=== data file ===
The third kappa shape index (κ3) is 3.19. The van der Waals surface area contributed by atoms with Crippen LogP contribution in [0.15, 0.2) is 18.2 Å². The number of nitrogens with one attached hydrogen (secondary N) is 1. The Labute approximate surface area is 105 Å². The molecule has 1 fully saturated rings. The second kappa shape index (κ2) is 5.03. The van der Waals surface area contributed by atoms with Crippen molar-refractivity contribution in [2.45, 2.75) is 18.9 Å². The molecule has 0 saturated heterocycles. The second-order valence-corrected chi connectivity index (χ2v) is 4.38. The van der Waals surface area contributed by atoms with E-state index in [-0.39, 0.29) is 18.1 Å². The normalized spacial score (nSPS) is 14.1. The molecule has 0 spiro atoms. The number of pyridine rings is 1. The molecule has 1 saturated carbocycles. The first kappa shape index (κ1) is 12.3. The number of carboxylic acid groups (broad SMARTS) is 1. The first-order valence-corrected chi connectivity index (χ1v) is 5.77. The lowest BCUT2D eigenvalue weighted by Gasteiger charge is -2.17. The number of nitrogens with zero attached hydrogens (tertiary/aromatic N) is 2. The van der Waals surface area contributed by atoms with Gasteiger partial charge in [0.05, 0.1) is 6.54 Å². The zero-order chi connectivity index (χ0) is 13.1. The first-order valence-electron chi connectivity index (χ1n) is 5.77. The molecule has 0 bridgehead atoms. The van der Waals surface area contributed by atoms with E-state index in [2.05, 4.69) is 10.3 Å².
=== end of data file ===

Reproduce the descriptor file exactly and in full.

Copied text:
The third kappa shape index (κ3) is 3.19. The van der Waals surface area contributed by atoms with Crippen LogP contribution in [0.15, 0.2) is 18.2 Å². The number of nitrogens with one attached hydrogen (secondary N) is 1. The Labute approximate surface area is 105 Å². The molecule has 1 fully saturated rings. The second kappa shape index (κ2) is 5.03. The van der Waals surface area contributed by atoms with Crippen molar-refractivity contribution in [2.45, 2.75) is 18.9 Å². The molecule has 0 saturated heterocycles. The second-order valence-corrected chi connectivity index (χ2v) is 4.38. The van der Waals surface area contributed by atoms with E-state index in [-0.39, 0.29) is 18.1 Å². The normalized spacial score (nSPS) is 14.1. The molecule has 0 spiro atoms. The number of pyridine rings is 1. The molecule has 1 saturated carbocycles. The first kappa shape index (κ1) is 12.3. The number of carboxylic acid groups (broad SMARTS) is 1. The first-order valence-corrected chi connectivity index (χ1v) is 5.77. The lowest BCUT2D eigenvalue weighted by Gasteiger charge is -2.17. The number of nitrogens with zero attached hydrogens (tertiary/aromatic N) is 2. The van der Waals surface area contributed by atoms with Gasteiger partial charge in [0.05, 0.1) is 6.54 Å². The zero-order chi connectivity index (χ0) is 13.1. The first-order valence-electron chi connectivity index (χ1n) is 5.77. The molecule has 0 bridgehead atoms. The van der Waals surface area contributed by atoms with E-state index in [2.05, 4.69) is 10.3 Å².